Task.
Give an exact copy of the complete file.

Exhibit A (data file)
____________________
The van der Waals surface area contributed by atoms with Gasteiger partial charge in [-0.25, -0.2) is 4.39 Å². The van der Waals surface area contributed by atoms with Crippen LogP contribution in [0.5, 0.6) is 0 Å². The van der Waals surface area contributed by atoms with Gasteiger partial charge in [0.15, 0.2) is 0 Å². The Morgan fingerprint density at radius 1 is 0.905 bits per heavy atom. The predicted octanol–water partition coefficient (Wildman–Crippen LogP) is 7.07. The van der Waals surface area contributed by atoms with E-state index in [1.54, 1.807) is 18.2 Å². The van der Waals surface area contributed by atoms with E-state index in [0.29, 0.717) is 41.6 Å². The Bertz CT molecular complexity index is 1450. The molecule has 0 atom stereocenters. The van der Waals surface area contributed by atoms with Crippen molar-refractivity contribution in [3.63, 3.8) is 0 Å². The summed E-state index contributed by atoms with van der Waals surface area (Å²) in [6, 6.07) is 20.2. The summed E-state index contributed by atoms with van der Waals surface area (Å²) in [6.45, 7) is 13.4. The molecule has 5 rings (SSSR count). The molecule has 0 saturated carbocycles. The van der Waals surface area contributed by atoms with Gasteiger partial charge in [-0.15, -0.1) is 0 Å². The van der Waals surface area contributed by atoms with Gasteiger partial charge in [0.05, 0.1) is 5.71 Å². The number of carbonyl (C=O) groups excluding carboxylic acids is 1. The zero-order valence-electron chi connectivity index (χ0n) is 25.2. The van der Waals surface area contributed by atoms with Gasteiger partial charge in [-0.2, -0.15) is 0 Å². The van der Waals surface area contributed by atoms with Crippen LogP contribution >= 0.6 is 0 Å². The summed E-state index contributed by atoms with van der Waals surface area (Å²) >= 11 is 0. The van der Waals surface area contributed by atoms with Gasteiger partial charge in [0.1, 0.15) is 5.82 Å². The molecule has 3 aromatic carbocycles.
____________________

The van der Waals surface area contributed by atoms with Gasteiger partial charge in [-0.25, -0.2) is 4.39 Å². The van der Waals surface area contributed by atoms with Crippen LogP contribution in [0.5, 0.6) is 0 Å². The van der Waals surface area contributed by atoms with Gasteiger partial charge in [0.15, 0.2) is 0 Å². The Morgan fingerprint density at radius 1 is 0.905 bits per heavy atom. The predicted octanol–water partition coefficient (Wildman–Crippen LogP) is 7.07. The van der Waals surface area contributed by atoms with E-state index in [1.54, 1.807) is 18.2 Å². The van der Waals surface area contributed by atoms with E-state index in [0.29, 0.717) is 41.6 Å². The Bertz CT molecular complexity index is 1450. The molecule has 0 atom stereocenters. The van der Waals surface area contributed by atoms with Crippen molar-refractivity contribution in [3.63, 3.8) is 0 Å². The summed E-state index contributed by atoms with van der Waals surface area (Å²) in [6, 6.07) is 20.2. The summed E-state index contributed by atoms with van der Waals surface area (Å²) in [6.45, 7) is 13.4. The molecule has 5 rings (SSSR count). The molecule has 0 saturated carbocycles. The van der Waals surface area contributed by atoms with Gasteiger partial charge in [-0.15, -0.1) is 0 Å². The van der Waals surface area contributed by atoms with Gasteiger partial charge in [0.05, 0.1) is 5.71 Å². The number of carbonyl (C=O) groups excluding carboxylic acids is 1. The zero-order valence-electron chi connectivity index (χ0n) is 25.2. The van der Waals surface area contributed by atoms with Gasteiger partial charge in [-0.2, -0.15) is 0 Å². The van der Waals surface area contributed by atoms with Crippen LogP contribution >= 0.6 is 0 Å². The summed E-state index contributed by atoms with van der Waals surface area (Å²) >= 11 is 0. The van der Waals surface area contributed by atoms with Gasteiger partial charge in [0.1, 0.15) is 5.82 Å². The molecule has 3 aromatic carbocycles.